Post Punk Magazine‘s great write-up about post-punk music in China offers a brief history of the underground music scene and introduces about 60 bands from 2000 to the present, with music videos accompanying 19 of the bands. Well worth a read and listen. Leave a comment if you hear something you like.
The Chinese indie music scene has roots in rock born of the political disaffection of the 80s but really developed as a result of the rise of indie and a rediscovery of post-punk pioneers in the West in the late 90s and early 2000s. In the early days before online music, Chinese audiences discovered western indie bands, old and new, through dubiously imported cut-out LPs, record, and cassettes, called dakou (打口). This exposure was a game changer. One blogger has said that every person who genuinely seeks musical freedom will have listened to dakou music. For many, these foreign bands were revelatory. Carsick Cars frontman Zhang Shouwang (张守望 / 張守望) says of hearing The Velvet Underground for the first time at the age of 17, “Until then I didn’t know that it was possible to make music like that. It sounded like everything that was harsh, beautiful or ugly about normal city life and made me realize that music and poetry could come from the streets and factories of every city, even my own city. Until then most music I had heard was either empty or had nothing to do with my life and the lives of the people I knew.”
The influence of bands like Sonic Youth, Joy Division, and Mission of Burma is clearly heard, and icons like Steve Albini (Big Black, Pixies), Martin Atkins (Public Image Ltd, Killing Joke), and Brian Eno (Roxy Music) have collaborated with Chinese bands, both blessing and guiding their Chinese admirers. Despite these western trappings, Chinese identity is at the core. B6, a Shanghai-based DJ and producer says, “The Chinese thing is in my soul and blood and in my bones. I do western music but I’m Chinese, so it’s Chinese music.” He and Abe, guitarist for the band Bigger Bang!, believe that this contemporary music culture is still young and will take some time to develop into something China can call its own. Abe says “[b]ecause of the Cultural Revolution the family tree in China is cut. We had 30 years of total emptiness here, no culture at all, so it’s very hard to build up…It feels like we don’t have roots.”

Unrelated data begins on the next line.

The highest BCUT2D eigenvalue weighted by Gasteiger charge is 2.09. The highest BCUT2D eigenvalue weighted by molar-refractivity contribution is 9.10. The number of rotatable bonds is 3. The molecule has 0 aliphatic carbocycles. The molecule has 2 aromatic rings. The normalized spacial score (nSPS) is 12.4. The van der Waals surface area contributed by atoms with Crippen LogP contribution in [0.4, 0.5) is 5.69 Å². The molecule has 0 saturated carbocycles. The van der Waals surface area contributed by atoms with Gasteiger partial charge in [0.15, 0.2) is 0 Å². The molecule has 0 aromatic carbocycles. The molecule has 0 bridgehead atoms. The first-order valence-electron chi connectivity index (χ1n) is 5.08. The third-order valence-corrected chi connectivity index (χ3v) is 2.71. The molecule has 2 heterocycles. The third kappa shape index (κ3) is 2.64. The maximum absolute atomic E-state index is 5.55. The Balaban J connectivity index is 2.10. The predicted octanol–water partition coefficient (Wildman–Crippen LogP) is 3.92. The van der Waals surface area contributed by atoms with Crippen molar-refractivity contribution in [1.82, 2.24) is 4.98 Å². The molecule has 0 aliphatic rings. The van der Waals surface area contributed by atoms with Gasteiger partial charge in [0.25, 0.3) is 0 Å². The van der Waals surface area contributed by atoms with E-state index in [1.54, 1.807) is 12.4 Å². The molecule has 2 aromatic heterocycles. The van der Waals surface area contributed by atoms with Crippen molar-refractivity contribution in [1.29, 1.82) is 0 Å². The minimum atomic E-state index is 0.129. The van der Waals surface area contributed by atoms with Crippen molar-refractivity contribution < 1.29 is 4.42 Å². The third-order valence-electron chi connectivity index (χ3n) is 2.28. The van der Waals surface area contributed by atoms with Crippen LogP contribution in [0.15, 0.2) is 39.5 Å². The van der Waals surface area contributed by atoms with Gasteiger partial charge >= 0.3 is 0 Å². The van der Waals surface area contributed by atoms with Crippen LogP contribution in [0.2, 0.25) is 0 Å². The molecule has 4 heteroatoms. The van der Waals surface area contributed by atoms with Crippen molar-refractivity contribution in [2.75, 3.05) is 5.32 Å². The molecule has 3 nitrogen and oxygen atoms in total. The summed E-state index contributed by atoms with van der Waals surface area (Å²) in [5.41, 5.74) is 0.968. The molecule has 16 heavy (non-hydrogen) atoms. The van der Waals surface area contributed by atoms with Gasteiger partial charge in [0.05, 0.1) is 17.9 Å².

While the indie scene is thriving in Beijing, its bands are slowly being introduced to audiences outside of China. In 2009, Hedgehog, Queen Sea Big Shark, and Casino Demon did a couple of shows in New York and DC for an AIDS charity, and a month later Carsick Cars, PK-14, and Xiao He followed with six New York shows. The 2012 SXSW festival showcased seven bands from China. Chuck Taylors sneaker maker Converse teamed up with Beijing indie music label Maybe Mars to support a US tour. In perhaps the most ambitious foray into the Western market, Carsick Cars embarked on a 25-city North American tour earlier this year to support their new album, 3.
So, what do Americans think of this music? The comments from the Brooklyn Vegan pages relating to Chinese bands are overwhelmingly positive, but Chinese bands face challenges. Carsick Cars’ Zhang sees western presumptions that fetishize artists into dissidents and expect some “Chinese-ness”. He dismisses questions of whether they are sufficiently Chinese and tells The World Post, “I think it’s a stereotype that people in the West have about China, that life is just a struggle with politics, and it’s kind of like racism on some level. You never ask German bands why they don’t write songs about politics, but people think us Chinese have to deal with politics all the time. We’re living in a big city; we have the same lifestyle as people in San Francisco.” Three years earlier, Zhang summed up the worldview of Chinese musicians of his generation but could apply to their western counterparts, “I think what he [Cui Jian, godfather of Chinese rock] was singing about and the experiences he had are so different from what my friends and I have had. I think his music fit a more idealistic generation who knew less about music and city life and cared more about changing the world. I think we are maybe more pessimistic and also more interested in finding art that challenges us and makes us expand our thinking.”
Image: Screenshot from video for PK14’s 多麼美妙的夜晚 (How Majestic Is The Night)